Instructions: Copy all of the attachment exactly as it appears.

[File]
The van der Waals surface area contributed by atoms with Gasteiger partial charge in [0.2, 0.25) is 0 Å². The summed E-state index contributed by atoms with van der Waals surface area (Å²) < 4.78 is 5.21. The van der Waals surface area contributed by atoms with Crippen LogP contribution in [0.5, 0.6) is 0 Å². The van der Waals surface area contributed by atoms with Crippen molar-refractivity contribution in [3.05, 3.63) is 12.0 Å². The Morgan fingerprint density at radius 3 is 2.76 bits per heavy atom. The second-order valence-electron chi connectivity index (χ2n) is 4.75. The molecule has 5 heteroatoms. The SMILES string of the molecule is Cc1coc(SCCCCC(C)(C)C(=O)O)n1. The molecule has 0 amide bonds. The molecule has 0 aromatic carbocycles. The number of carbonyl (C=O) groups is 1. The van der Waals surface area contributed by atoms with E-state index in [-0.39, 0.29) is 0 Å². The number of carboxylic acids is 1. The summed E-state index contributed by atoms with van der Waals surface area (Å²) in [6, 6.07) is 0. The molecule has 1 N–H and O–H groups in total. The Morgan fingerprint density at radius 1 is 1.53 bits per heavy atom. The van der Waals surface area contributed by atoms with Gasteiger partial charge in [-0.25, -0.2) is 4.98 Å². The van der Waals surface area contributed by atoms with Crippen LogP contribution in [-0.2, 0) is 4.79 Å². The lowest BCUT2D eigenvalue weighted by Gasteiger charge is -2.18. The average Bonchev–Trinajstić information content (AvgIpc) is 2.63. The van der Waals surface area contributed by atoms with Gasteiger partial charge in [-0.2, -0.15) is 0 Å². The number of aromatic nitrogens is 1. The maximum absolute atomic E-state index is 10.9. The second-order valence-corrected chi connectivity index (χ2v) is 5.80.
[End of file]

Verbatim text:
The van der Waals surface area contributed by atoms with Gasteiger partial charge in [0.2, 0.25) is 0 Å². The summed E-state index contributed by atoms with van der Waals surface area (Å²) < 4.78 is 5.21. The van der Waals surface area contributed by atoms with Crippen LogP contribution in [0.5, 0.6) is 0 Å². The van der Waals surface area contributed by atoms with Crippen molar-refractivity contribution in [3.05, 3.63) is 12.0 Å². The Morgan fingerprint density at radius 3 is 2.76 bits per heavy atom. The second-order valence-electron chi connectivity index (χ2n) is 4.75. The molecule has 5 heteroatoms. The SMILES string of the molecule is Cc1coc(SCCCCC(C)(C)C(=O)O)n1. The molecule has 0 amide bonds. The molecule has 0 aromatic carbocycles. The number of carbonyl (C=O) groups is 1. The van der Waals surface area contributed by atoms with E-state index in [-0.39, 0.29) is 0 Å². The number of carboxylic acids is 1. The summed E-state index contributed by atoms with van der Waals surface area (Å²) in [6, 6.07) is 0. The molecule has 1 N–H and O–H groups in total. The Morgan fingerprint density at radius 1 is 1.53 bits per heavy atom. The van der Waals surface area contributed by atoms with Gasteiger partial charge in [-0.25, -0.2) is 4.98 Å². The van der Waals surface area contributed by atoms with Crippen LogP contribution in [-0.2, 0) is 4.79 Å². The lowest BCUT2D eigenvalue weighted by Gasteiger charge is -2.18. The average Bonchev–Trinajstić information content (AvgIpc) is 2.63. The van der Waals surface area contributed by atoms with Gasteiger partial charge in [-0.2, -0.15) is 0 Å². The number of aromatic nitrogens is 1. The maximum absolute atomic E-state index is 10.9. The second-order valence-corrected chi connectivity index (χ2v) is 5.80.